Lies, damned lies and language
Every now and then a political word loses all meaning and gets laughed out of use. It happened recently to “freedom”, so overused by George W Bush that in the end it simply came to mean anything he supported. “Family values”—for 20 years a handy phrase with which to harass gays, single mothers and Bill Clinton—faded away as politicians noticed that ever fewer voters lived in traditional families.
George Orwell, in his 1946 essay Politics and the English Language (just 13 pages long, yet the complete guide on how to write), lists some other “worn-out and useless” words and phrases that were disappearing: jackboot, Achilles’ heel, hotbed, melting pot, acid test, veritable inferno. Political language, writes Orwell, “is designed to make lies sound truthful and murder respectable, and to give an appearance of solidity to pure wind.” He believed that bad language stopped people from thinking clearly. With a new political season about to start, it is a good time to get rid of another batch of bogus words and phrases:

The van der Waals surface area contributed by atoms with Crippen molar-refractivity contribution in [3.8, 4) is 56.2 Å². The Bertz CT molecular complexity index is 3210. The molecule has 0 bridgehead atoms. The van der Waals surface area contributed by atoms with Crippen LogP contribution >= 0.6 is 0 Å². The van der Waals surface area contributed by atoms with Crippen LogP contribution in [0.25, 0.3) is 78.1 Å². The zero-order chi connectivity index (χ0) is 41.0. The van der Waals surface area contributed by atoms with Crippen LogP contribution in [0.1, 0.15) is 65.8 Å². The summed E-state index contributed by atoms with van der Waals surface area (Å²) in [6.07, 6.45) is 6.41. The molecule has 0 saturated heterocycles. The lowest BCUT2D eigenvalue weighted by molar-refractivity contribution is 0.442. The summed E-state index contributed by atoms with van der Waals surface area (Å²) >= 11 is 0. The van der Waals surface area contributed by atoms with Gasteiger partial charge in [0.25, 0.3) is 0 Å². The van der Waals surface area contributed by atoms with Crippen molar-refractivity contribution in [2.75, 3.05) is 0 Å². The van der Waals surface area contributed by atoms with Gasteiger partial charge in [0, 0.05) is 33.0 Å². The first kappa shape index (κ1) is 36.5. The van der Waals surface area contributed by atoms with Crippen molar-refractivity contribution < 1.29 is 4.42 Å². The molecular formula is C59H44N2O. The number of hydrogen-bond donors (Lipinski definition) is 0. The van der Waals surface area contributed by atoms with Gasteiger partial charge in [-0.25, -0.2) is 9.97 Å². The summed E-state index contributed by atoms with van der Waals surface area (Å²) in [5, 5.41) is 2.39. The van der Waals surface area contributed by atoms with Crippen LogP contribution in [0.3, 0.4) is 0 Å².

The American people. Used in political argument as a proxy for the speaker himself: “The American people want . . . ”
Austerity. Chosen by Merriam-Webster dictionary editors as “word of the year” for 2010, due to a sharp rise in the number of people seeking a definition on its website. The word appeals to politicians because it has connotations of virtue. “Austerity” evokes monastic ascetics who shun worldly goods.
In real life, “austerity” (or “belt-tightening” or, in the US, “small government”)
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